prancing for ages about how secure Windows NT 3.51 was. They proclaimed
how it was C2 secure and had never been broken into. We warned them
that they just hadn't gotten the attention they were asking for. They
finally got it and we now know better. Don't depend on a system being
secure just because you don't know of anyone who has ever broken into it.
Many breakins are due to configuration and administrative errors. Most
web breakins fall into that category. The OS might help protect you,
then again, it might not.

> compromising of a VMS host in place I was working in - there
> was a script which could be copied to VMS host via DECNET and
> allowed shell commands there; a way to protect from it was
> disabling write to default directory of DECNET, and making
> all writable directory names at least 15 char long (it used
> some directory to write logs, normally the default directory,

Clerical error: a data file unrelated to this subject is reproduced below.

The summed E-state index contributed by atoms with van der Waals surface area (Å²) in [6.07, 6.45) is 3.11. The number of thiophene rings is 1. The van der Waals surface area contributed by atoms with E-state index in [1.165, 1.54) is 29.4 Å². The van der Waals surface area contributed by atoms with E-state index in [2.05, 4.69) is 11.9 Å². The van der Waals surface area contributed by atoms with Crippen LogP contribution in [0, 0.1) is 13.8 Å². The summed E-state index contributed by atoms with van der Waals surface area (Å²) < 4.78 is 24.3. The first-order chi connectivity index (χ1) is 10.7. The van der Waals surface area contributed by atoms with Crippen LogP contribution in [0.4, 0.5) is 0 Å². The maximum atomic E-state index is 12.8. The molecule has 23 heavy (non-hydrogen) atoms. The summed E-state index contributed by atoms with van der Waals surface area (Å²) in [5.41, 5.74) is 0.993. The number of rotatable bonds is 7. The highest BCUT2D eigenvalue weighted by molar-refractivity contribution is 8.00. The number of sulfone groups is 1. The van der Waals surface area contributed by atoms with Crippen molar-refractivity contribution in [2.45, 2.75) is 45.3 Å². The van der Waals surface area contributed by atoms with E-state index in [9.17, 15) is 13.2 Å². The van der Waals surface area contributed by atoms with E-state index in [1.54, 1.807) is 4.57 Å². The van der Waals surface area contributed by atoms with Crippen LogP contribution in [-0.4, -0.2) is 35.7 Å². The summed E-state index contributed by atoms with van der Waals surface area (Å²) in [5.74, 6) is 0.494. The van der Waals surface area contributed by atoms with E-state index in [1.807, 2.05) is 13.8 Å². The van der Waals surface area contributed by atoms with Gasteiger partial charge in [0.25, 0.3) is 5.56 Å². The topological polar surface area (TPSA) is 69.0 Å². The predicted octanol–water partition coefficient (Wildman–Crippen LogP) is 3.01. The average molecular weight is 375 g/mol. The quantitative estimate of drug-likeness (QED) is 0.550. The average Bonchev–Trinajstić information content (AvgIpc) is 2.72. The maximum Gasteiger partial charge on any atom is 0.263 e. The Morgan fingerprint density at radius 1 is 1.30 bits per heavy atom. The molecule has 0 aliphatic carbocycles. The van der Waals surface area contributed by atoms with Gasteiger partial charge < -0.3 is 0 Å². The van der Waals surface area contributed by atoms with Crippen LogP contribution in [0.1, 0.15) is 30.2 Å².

> and it was possible to send a script there, and invoke it;
> but system limits name of script to invoke to 16 chars, and
> it is not possible to use it in case the dirname is too long);
> anyway, the harm was not serious since DECNET has almost no
> privileges - like "guest" or "nobody" on most systems. In VMS
> there is no "buffer overflow" security hole due to different
> method of passing buffer, always with correct length (to pass
> incorrect, a programmer must do it purposely, unlike Unix-es
> which have gets() function which has no length parameter).
> But I do not know if the VMS has what you need, and surely
> it is _much_ different from all Unix systems.

Security is not a product or an end state. It is a process,
and a mindset, and a way of living. What is secure now, may not be
secure tomorrow (and your definition of secure may vary from mine).

> Jerzy


 Michael H. Warfield    |  (770) 985-6132   |
  (The Mad Wizard)      |  (770) 331-2437   |
  NIC whois:  MHW9      |  An optimist believes we live in the best of all
 PGP Key: 0xDF1DD471    |  possible worlds.  A pessimist is sure of it!